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I just love to watch ice skating on TV: exhibitions, competitions, Olympics, even ice shows. I love the names of the moves the skaters make, the jumps, the twists – names like triple axle, double loop, triple flip, quadruple axle (quad), twizzlers, straight-line footwork, lay backs, sit spins, inside death spirals, lifts, spin sequences. I love the flow across the ice, the costumes, the music. The hours and hours of practice these skaters log to make the skating look easy, the heartbreak of falling out of a jump during an otherwise excellent performance, the number of falls a skater experiences while learning a new move are all in the background every time a skater takes the ice.
Skaters also seem to form a family especially once they become professional skaters. Their world is small because it consists of mostly ice rinks and trainers and skaters. It is large because they travel the world. What is it like to hang out in such a cold place all day, every day? It must be hard on the joints. Does the body just adjust to it? I like that the professional skaters seems so supportive of each other, not competitive at all. They have history together and they are close.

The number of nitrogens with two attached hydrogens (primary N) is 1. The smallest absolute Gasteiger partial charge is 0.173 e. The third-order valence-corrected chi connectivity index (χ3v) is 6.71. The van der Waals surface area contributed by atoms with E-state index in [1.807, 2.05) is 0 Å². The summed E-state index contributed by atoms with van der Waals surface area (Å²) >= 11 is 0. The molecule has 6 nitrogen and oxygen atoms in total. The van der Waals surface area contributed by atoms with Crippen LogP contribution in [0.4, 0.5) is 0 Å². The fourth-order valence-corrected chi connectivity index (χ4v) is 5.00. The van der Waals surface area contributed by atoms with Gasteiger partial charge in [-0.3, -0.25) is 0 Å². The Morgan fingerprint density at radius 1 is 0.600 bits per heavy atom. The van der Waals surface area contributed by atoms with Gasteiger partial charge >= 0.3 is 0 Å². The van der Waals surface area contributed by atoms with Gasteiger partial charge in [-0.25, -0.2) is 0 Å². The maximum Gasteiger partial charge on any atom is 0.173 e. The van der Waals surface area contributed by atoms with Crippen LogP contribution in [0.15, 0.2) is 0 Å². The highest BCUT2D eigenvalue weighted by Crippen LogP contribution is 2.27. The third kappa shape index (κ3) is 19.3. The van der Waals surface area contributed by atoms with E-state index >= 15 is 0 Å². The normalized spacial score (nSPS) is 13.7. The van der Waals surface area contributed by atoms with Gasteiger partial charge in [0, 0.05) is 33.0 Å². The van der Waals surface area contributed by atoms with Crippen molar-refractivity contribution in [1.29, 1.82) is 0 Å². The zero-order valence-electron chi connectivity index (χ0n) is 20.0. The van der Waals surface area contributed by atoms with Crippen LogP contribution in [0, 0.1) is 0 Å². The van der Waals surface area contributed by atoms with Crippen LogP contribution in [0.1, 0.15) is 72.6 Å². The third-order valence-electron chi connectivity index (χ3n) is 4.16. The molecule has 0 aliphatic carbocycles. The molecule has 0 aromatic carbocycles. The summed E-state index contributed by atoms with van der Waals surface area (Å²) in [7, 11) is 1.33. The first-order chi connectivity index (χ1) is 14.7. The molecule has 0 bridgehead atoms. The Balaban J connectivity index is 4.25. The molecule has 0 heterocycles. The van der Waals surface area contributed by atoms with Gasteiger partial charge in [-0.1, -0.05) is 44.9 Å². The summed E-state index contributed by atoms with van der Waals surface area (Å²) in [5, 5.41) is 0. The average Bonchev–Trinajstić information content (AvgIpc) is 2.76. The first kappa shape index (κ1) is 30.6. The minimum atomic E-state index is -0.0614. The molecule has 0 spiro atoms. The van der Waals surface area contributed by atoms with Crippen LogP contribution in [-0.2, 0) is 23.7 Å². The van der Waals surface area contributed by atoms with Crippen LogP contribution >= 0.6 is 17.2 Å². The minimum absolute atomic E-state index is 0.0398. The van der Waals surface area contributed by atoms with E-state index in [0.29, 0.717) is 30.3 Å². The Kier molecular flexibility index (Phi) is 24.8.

Of course many of the skaters I loved have retired or they no longer compete. They have specials skating together or with their children. But I saw Torvill and Dean skate to Bolero, and I saw Ekaterina Gordeeva float over the ice with her husband, Sergei Grinkov before he died and left her a widow at 24. I saw Ilia Kulik skate magic with a hat or was it a couple of hats. I watched Elvis Stoyko and Kurt Browning and Brian Boitano dance every kind of traditional and hip number and entertain us so well. I saw Scott Hamilton do his backflip before he had cancer and after he had cancer. I watched Katarina Witt flirt her way across the ice. I enjoyed the wit of Kristi Yamaguchi and the grace of Michelle Kwan. They were both enchanting. I watched Oksana Baiul the first time she skated like a dying swan and it was all great. Sometimes it was so great I had to stand up. There are still wonderful skaters and I still watch whenever skating is available on television, but that golden age of skating is past now.
The new skaters have not yet formed the close ties that have turned the last generation of skaters into a family. I’m sure skating will have another golden age and hopefully the new skaters will experience the same closeness the professional skaters enjoy.